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Budget 2012: Why not withdraw tax breaks to companies?

By Yogi Aggarwal

The budget presented by Pranab Mukherjee  on 16 March was notable for having had to be worked out under difficult circumstances.  A government under siege from one of its own allies and under threat of being reduced to a minority does not have many options.

It is to Mukherjee’s credit that he made the best of his limited options and tried to present a budget that tried to continue with government spending on programmes and subsidies for the poor. He has promised to limit the fiscal deficit to 5.1 percent despite it having vastly overshot last year’s target of 4.6 percent to reach an estimated 5.9 percent.

Is the deficit target credible? The answer to that question will determine whether we go in for another year of high inflation and low growth or whether we are able to make it comfortably to the growth level of recent years.

It’s about time the middle class stopped expecting protection, especially since it is more prosperous than it ever was in the past. Reuters

Though the finance minister has brought back excise duties to the level they were before the 2008 crisis much more also needs to be done than has been announced to see that the deficit stays at just 5.1 percent and does not overshoot the target.

Everyone agrees that there has to be a more forceful cut in subsidies. What is little realised is that tax exemptions given over the years lead to a far greater loss to the exchequer than subsidies and these would have to be rationalised, and many of them cut so that the deficit is controlled.

Last year the gross subsidy bill was Rs 217,000 crore, of which the major subsidies of food, fertiliser and petroleum amounted to Rs 209,000 crore, up 27 percent from the previous year’s  Rs 165,000 crore. This was largely due to an increase in petroleum and fertiliser subsidies by Rs 49.000 crore because of the increase in crude prices.

The only sensible way to handle this is what is done all over the world. Petrol, diesel and LPG prices are directly linked to the price of crude. For a short time during the NDA government, this was also the practice here but now it seems to have been discarded for fear of the vocal middle-class, including many of the readers of this website, whose interests are defended by the media and most political parties.

It’s about time the middle class stopped expecting protection, especially since it is more prosperous than it ever was in the past.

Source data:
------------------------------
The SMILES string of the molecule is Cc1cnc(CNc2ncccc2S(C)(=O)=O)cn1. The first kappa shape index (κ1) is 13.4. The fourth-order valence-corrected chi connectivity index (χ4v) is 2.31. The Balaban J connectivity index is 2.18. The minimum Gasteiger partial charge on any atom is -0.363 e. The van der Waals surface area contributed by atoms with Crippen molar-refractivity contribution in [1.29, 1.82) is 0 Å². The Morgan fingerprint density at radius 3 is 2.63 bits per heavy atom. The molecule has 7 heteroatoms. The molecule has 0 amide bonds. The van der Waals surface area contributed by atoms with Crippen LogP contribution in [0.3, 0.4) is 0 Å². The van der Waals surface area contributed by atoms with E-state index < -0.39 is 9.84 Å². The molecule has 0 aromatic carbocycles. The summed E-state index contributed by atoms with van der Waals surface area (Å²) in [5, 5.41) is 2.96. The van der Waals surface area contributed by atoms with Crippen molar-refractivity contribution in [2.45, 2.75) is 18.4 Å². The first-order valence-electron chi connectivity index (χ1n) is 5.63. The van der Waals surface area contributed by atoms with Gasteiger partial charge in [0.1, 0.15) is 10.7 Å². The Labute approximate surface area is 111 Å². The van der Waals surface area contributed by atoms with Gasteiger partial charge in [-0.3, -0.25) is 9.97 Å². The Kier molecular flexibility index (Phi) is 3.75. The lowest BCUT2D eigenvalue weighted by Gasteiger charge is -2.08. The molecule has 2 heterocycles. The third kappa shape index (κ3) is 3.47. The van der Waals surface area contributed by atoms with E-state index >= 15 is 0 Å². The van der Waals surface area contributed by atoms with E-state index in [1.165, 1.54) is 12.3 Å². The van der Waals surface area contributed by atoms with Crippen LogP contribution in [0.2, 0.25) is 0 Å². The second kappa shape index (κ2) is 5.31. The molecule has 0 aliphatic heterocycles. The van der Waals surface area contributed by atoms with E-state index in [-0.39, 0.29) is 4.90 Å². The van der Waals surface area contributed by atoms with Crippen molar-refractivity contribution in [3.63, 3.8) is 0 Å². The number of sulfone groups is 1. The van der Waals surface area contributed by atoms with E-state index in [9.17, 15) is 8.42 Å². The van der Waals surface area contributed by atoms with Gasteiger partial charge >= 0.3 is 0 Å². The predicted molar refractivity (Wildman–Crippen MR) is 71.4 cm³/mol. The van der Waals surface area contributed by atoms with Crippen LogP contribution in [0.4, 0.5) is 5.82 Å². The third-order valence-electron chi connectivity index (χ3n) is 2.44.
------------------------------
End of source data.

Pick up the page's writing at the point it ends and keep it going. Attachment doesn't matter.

What is needed is that subsidy for petroleum products should be fixed per unit volume, and then let the prices change every week along with the change in international oil prices. At present, the underrecoveries on petroleum products are Rs 12 per litre of diesel, Rs 29 per litre of kerosene and Rs 440 per cylinder of LPG.  These could easily be lowered to cut subsidies.

Though this year the finance minister has provided for crude prices to be around $ 115 a barrel, these are likely to be higher and beyond the government’s control.  Any rise in crude oil prices beyond this level would again throw subsidy calculations out of gear unless the amount of subsidy per litre of kerosene or diesel or per cylinder of LPG is fixed.

This should be the policy even if diesel prices rise in tandem with international ones and lead to inflation. At least we will know where the inflation is coming from rather than go into denial mode.

The expenditure on schemes like NREGA or the food security bill is another matter. They put money or foodgrains in the hands of those living at subsistence levels. Apart from having the effect of helping lift such families from poverty, they lead to higher consumption of basic goods. This is good for the economy as it puts money back into circulation into company sales.

One valuable budget proposal was to double customs duty on gold imports from the ridiculously low 2 percent to 4 percent. Gold imports, at an astounding $50 billion, are the second largest imports into the country after oil, and twice the value of machinery imports.  This one step alone would give around Rs10,000 crore annually to the government, and could easily be raised further without any increase in smuggling since the reward for it would be less than the risk faced.

A little known fact relates to the revenue foregone by government from companies because of various deductions offered. A document released along with the budget papers, “Revenue forgone under the Central Tax System: Financial Years 2010-11 and 2011-12” makes some interesting revelations.

The benefit to companies from deductions in customs duties is an amazing Rs 270,131 crore, which is nearly twice the actual customs duty collected of Rs 153,000 crore. Similarly the excise duty foregone is Rs 212,167 crore, some 50 percent more than the Rs 146,000 collected.

In direct taxes paid by companies and individuals, the revenue foregone is Rs 93,612 crore, while corporate tax payable was Rs 228,158 crore. The total revenue foregone is Rs 575,910 crore, more than twice the subsidy bill of Rs 217,000 crore.

Some of the deductions offered were probably necessary at the time they were introduced, but the finance ministry could surely trim them down. These should be easier to cut than subsidies. Unless, that is, it fears the corporate sector even more than it does the middle class.


Published Date: Mar 17, 2012 15:26 PM | Updated Date: Mar 17, 2012 15:26 PM

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